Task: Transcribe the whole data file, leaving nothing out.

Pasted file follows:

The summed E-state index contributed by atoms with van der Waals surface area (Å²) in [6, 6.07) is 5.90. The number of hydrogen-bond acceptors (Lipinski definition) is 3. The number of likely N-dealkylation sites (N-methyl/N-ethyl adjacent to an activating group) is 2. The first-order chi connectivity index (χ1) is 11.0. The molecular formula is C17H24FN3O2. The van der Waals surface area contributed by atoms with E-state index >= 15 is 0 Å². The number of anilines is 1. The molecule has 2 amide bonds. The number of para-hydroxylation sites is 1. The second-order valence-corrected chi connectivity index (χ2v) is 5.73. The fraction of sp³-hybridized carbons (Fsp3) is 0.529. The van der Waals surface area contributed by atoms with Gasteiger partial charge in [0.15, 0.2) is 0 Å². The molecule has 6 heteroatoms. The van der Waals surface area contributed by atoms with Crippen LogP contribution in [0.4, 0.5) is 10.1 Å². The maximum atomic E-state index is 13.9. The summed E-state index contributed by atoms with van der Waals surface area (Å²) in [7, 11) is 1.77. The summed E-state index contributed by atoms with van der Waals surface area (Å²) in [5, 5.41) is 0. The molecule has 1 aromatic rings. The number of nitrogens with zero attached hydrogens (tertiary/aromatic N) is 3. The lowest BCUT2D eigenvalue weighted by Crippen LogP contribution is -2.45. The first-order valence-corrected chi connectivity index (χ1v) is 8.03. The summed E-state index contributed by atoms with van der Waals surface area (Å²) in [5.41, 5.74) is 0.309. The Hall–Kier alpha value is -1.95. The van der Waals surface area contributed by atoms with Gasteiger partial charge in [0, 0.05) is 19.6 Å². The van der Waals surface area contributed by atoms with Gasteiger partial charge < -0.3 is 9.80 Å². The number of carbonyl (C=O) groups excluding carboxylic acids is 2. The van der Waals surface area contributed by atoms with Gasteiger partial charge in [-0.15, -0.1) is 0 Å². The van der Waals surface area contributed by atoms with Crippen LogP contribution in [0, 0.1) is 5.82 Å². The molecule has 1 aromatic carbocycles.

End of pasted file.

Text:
The summed E-state index contributed by atoms with van der Waals surface area (Å²) in [6, 6.07) is 5.90. The number of hydrogen-bond acceptors (Lipinski definition) is 3. The number of likely N-dealkylation sites (N-methyl/N-ethyl adjacent to an activating group) is 2. The first-order chi connectivity index (χ1) is 11.0. The molecular formula is C17H24FN3O2. The van der Waals surface area contributed by atoms with E-state index >= 15 is 0 Å². The number of anilines is 1. The molecule has 2 amide bonds. The number of para-hydroxylation sites is 1. The second-order valence-corrected chi connectivity index (χ2v) is 5.73. The fraction of sp³-hybridized carbons (Fsp3) is 0.529. The van der Waals surface area contributed by atoms with Gasteiger partial charge in [0.15, 0.2) is 0 Å². The molecule has 6 heteroatoms. The van der Waals surface area contributed by atoms with Crippen LogP contribution in [0.4, 0.5) is 10.1 Å². The maximum atomic E-state index is 13.9. The summed E-state index contributed by atoms with van der Waals surface area (Å²) in [7, 11) is 1.77. The summed E-state index contributed by atoms with van der Waals surface area (Å²) in [5, 5.41) is 0. The molecule has 1 aromatic rings. The number of nitrogens with zero attached hydrogens (tertiary/aromatic N) is 3. The lowest BCUT2D eigenvalue weighted by Crippen LogP contribution is -2.45. The first-order valence-corrected chi connectivity index (χ1v) is 8.03. The summed E-state index contributed by atoms with van der Waals surface area (Å²) in [5.41, 5.74) is 0.309. The Hall–Kier alpha value is -1.95. The van der Waals surface area contributed by atoms with Gasteiger partial charge in [0, 0.05) is 19.6 Å². The van der Waals surface area contributed by atoms with Gasteiger partial charge < -0.3 is 9.80 Å². The number of carbonyl (C=O) groups excluding carboxylic acids is 2. The van der Waals surface area contributed by atoms with Gasteiger partial charge in [-0.15, -0.1) is 0 Å². The van der Waals surface area contributed by atoms with Crippen LogP contribution in [0, 0.1) is 5.82 Å². The molecule has 1 aromatic carbocycles.